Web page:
My favorite theory is that their plan is to claim to have turned in a ballot that's pretty reasonable, it'll match 30 or so real ballots, and they'll send the BBWAA into panic mode over nothing.

Some holes in that, though.
   34. Ray (RDP) Posted: December 06, 2013 at 11:15 AM (#4611801)
Am I the only one who has a lingering suspicion that no one responded to Deadspins request to buy a ballot? Not saying I have any proof that Deadspin is lying, but I also have no reason to believe they are telling the truth. They could say after the fact that it was done as a social experiment or to claim the seller asked not to be disclosed based on all the vitriol from the other voters. THey could be telling the truth. However, I'm skeptical. Cynics deal with less disappointment so I've got that going for me.


But as Danny noted, the voter will apparently unveil himself in due course.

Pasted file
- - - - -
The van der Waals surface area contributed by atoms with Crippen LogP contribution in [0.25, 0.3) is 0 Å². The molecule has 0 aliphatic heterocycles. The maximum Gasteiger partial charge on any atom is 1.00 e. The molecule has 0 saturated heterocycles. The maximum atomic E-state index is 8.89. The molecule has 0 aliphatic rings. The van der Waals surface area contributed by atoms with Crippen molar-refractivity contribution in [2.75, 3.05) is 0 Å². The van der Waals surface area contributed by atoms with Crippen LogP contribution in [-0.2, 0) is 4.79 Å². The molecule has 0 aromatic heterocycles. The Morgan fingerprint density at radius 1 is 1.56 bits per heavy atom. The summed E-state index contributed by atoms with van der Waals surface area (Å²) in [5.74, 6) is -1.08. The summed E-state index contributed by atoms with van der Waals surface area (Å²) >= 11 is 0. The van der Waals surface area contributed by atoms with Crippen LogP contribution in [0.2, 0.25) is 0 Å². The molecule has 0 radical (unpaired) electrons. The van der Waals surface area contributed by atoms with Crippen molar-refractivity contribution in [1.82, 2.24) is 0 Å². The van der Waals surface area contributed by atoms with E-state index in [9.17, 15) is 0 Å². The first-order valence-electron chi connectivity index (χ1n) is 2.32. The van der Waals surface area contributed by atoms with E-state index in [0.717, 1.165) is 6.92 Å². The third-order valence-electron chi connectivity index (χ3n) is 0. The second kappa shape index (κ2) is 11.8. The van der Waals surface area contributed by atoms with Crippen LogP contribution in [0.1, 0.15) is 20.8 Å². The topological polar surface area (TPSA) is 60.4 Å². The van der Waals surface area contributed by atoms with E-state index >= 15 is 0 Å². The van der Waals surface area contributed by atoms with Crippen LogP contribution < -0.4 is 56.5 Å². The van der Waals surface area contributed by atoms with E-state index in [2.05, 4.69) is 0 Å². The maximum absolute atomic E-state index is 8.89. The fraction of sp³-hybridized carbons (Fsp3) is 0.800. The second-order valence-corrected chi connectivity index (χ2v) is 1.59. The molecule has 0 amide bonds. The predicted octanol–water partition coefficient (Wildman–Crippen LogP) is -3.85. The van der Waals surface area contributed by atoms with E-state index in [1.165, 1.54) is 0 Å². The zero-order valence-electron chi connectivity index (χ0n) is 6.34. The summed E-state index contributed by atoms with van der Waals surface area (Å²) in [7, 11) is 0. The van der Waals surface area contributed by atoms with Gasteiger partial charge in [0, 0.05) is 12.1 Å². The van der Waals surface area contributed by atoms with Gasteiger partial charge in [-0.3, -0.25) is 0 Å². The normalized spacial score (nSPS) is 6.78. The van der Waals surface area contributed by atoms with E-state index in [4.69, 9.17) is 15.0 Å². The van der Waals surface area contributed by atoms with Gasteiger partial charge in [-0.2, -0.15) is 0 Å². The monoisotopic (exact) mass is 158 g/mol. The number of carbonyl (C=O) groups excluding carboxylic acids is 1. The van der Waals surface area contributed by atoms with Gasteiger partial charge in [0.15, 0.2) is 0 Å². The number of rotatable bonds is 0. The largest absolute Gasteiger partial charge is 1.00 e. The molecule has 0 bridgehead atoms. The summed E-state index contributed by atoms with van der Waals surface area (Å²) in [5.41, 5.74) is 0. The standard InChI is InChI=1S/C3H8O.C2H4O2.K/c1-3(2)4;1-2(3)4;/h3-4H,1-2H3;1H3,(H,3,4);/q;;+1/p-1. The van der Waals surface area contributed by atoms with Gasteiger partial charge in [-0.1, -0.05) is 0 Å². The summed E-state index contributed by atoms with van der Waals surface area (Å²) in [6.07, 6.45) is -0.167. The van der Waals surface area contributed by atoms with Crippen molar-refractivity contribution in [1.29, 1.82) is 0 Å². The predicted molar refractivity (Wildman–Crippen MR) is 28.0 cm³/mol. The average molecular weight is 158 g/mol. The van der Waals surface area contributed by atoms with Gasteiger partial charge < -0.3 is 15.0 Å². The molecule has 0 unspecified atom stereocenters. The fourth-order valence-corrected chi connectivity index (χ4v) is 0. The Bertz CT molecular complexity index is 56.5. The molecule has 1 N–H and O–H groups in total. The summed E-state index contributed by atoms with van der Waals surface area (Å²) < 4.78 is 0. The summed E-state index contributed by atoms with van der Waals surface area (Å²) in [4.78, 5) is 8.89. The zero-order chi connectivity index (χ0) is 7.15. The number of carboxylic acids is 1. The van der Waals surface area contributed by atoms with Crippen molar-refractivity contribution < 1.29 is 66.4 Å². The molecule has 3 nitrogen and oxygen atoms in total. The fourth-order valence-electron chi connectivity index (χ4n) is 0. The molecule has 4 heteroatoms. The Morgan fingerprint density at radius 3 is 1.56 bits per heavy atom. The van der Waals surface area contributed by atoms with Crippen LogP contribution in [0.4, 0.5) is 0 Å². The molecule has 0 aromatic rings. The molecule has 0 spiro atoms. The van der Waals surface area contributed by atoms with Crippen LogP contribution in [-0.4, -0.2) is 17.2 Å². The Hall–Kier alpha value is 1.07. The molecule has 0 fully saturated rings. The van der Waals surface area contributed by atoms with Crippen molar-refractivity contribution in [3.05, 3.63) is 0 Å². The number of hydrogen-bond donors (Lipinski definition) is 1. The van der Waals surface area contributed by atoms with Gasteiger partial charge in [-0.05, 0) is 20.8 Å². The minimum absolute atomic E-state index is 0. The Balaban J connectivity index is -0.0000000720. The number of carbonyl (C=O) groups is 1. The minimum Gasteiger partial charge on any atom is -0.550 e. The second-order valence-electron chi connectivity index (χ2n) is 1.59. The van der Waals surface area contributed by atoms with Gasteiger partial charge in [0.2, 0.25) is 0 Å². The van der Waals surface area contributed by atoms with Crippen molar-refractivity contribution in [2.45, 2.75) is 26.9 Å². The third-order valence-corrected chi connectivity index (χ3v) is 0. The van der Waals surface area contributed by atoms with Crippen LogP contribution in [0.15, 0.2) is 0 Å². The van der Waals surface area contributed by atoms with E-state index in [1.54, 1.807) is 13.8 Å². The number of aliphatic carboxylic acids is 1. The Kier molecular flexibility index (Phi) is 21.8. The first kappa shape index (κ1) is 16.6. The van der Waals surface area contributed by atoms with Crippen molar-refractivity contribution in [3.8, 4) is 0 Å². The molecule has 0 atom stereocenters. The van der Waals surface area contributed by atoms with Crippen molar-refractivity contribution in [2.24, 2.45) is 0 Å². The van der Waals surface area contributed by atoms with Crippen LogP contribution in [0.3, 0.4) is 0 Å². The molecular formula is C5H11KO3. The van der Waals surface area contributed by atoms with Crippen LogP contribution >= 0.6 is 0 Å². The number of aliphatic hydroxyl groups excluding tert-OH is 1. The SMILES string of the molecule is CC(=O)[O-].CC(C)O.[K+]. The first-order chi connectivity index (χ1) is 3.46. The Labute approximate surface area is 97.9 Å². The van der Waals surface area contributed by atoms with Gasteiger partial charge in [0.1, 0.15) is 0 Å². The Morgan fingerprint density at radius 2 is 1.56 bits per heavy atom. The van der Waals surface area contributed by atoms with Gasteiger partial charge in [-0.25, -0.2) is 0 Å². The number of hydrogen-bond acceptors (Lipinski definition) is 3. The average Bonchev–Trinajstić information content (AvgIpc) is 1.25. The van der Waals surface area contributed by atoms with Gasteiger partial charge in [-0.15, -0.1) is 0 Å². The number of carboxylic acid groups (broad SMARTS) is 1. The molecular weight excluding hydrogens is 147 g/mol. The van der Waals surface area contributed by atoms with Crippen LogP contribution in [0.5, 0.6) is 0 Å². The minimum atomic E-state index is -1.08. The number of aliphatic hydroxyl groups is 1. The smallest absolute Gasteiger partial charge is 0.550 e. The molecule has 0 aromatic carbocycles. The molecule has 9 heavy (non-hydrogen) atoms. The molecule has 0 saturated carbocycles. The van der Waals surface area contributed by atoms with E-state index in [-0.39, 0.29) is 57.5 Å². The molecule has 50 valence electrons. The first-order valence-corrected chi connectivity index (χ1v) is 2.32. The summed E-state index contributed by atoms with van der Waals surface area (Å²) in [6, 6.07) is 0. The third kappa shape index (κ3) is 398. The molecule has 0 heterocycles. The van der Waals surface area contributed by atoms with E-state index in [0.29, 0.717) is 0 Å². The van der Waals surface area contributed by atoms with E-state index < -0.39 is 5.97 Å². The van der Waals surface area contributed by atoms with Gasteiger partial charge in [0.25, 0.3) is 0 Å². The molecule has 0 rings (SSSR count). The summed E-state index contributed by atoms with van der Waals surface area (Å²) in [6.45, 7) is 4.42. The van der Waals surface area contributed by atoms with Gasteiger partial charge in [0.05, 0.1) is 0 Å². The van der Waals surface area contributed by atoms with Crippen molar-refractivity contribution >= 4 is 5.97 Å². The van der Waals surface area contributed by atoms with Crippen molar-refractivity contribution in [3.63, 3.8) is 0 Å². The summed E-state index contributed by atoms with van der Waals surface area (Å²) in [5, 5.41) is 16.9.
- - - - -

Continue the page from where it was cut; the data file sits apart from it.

35. SoSHially Unacceptable Posted: December 06, 2013 at 11:19 AM (#4611808)
But as Danny noted, the voter will apparently unveil himself in due course.


I think he's suggesting that the vitriol will scuttle those plans at self-identification, a development only Deadspin would be in a position to reveal.

   36. Fanshawe Posted: December 06, 2013 at 11:40 AM (#4611838)
I don't think any fee is nominal in this case. As for the donation, that might get him off the hook, but I'm skeptical. I still think "Sold his vote" will blot out the message.


Not even $1? If the voter's reasoning is even remotely compelling, the response "you got a dollar so your critique is inherently invalid" is pretty weak. "Sold his/her vote" will only be an issue (to most people, not to BBWAA members heavily invested in this being the worst thing ever) if the dollar figure is big enough to seem enriching. That's not going to be the case with $1 or $10. I mean, plenty of people will just incorrectly assume that some amount of money has to change hands to make it "official."
   37. cardsfanboy Posted: December 06, 2013 at 04:11 PM (#4612444)


No way. You can't have Murray's ballot until you pry it from his cold, dead hands.


I hate to do this, but I think Murray is being unfairly portrayed here. He's actually said he was thinking of giving up his ballot after Morris is no longer eligible.